A federal agency has agreed to allow a ranger to testify at a trial over a fatal San Francisco shooting with the ranger's gun that became a flashpoint in the national immigration debate, a judge in San Francisco said Friday.
The scope of the ranger's testimony will be determined by the judge who presides over Juan Francisco Lopez Sanchez's trial in the 2015 shooting of Kate Steinle, Judge Richard Loftus said. He said he would leave it up to a judge next week to set a date for Lopez-Sanchez's trial.
Lopez-Sanchez was living in the country illegally when he shot and killed Steinle while she walked with her father on a San Francisco pier crowded with tourists. He has said the shooting was accidental and has pleaded not guilty to second-degree murder.
As a candidate for president, Donald Trump used the shooting to argue for tougher immigration policies.
The handgun used in the shooting had been reported stolen by Bureau of Land Management ranger John Woychowski from the backseat of his car a few days before Lopez-Sanchez, 54, said he found it wrapped in a T-shirt on the pier and it accidentally fired as he handled it.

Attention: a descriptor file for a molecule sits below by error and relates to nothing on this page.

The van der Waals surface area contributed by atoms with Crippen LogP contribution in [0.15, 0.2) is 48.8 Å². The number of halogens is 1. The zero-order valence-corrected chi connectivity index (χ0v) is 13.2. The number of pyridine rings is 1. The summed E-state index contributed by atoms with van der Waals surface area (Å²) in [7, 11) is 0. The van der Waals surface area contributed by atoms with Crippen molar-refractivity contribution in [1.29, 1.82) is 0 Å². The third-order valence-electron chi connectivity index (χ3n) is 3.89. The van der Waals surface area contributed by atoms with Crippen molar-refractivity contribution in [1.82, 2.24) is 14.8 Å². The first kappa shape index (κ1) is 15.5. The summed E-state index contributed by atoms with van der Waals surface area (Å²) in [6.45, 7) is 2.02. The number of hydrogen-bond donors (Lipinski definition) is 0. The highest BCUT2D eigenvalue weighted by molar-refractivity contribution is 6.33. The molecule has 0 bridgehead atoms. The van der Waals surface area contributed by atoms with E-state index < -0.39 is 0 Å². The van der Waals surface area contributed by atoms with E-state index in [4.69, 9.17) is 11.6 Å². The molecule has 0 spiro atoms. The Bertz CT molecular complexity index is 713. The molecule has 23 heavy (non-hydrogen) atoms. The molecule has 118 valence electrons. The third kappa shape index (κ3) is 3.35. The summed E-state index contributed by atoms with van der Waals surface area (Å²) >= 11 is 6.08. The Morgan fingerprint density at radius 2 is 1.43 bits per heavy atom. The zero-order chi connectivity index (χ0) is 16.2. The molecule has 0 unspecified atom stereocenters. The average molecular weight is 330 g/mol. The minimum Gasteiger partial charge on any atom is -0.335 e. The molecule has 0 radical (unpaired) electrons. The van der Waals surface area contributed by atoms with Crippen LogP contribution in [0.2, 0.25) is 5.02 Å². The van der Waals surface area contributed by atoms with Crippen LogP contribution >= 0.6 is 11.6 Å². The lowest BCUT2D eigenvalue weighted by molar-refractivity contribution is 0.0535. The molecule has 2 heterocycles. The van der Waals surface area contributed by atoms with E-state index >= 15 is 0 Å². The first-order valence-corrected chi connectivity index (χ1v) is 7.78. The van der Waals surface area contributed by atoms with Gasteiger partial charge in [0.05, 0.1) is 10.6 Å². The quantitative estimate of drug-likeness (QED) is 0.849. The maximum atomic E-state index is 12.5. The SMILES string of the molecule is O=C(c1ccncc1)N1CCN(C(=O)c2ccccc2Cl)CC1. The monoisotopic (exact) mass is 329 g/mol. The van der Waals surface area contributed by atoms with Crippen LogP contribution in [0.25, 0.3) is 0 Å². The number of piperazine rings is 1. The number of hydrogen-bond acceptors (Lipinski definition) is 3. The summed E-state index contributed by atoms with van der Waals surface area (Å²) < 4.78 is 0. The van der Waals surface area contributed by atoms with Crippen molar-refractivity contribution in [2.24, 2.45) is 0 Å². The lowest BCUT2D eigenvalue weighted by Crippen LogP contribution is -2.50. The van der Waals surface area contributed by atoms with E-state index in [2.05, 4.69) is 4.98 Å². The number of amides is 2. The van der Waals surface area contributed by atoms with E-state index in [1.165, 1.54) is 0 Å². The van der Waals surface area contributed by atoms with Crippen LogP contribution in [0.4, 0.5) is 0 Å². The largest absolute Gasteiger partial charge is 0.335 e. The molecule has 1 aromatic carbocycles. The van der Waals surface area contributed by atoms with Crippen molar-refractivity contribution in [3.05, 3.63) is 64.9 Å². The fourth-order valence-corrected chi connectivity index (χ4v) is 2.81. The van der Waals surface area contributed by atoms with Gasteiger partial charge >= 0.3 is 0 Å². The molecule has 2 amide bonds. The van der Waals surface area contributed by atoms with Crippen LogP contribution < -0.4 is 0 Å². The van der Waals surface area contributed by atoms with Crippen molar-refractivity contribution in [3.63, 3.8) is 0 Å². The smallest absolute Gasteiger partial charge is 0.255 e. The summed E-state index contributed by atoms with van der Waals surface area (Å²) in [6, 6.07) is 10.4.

Federal officials had previously resisted efforts to have Woychowski testify about his stolen gun, but Loftus said the parties reached an agreement to produce the ranger as a witness.
Francisco Ugarte, an attorney for Lopez-Sanchez, said Woychowski's testimony was key to answering questions about the gun's history and condition.
Max Szabo, a spokesman for the San Francisco district attorney's office, said it remained to be seen whether the ranger's testimony was relevant to the case.
Lopez-Sanchez had been convicted five times of illegally re-entering the United States when the San Francisco sheriff released him from jail after a minor marijuana charge was dismissed. Lopez-Sanchez was released despite a request from federal immigration officials to detain him for possible deportation.
Trump and others seized on Steinle's death to push for policies including prohibiting cities like San Francisco from refusing to cooperate with federal authorities on deportation matters.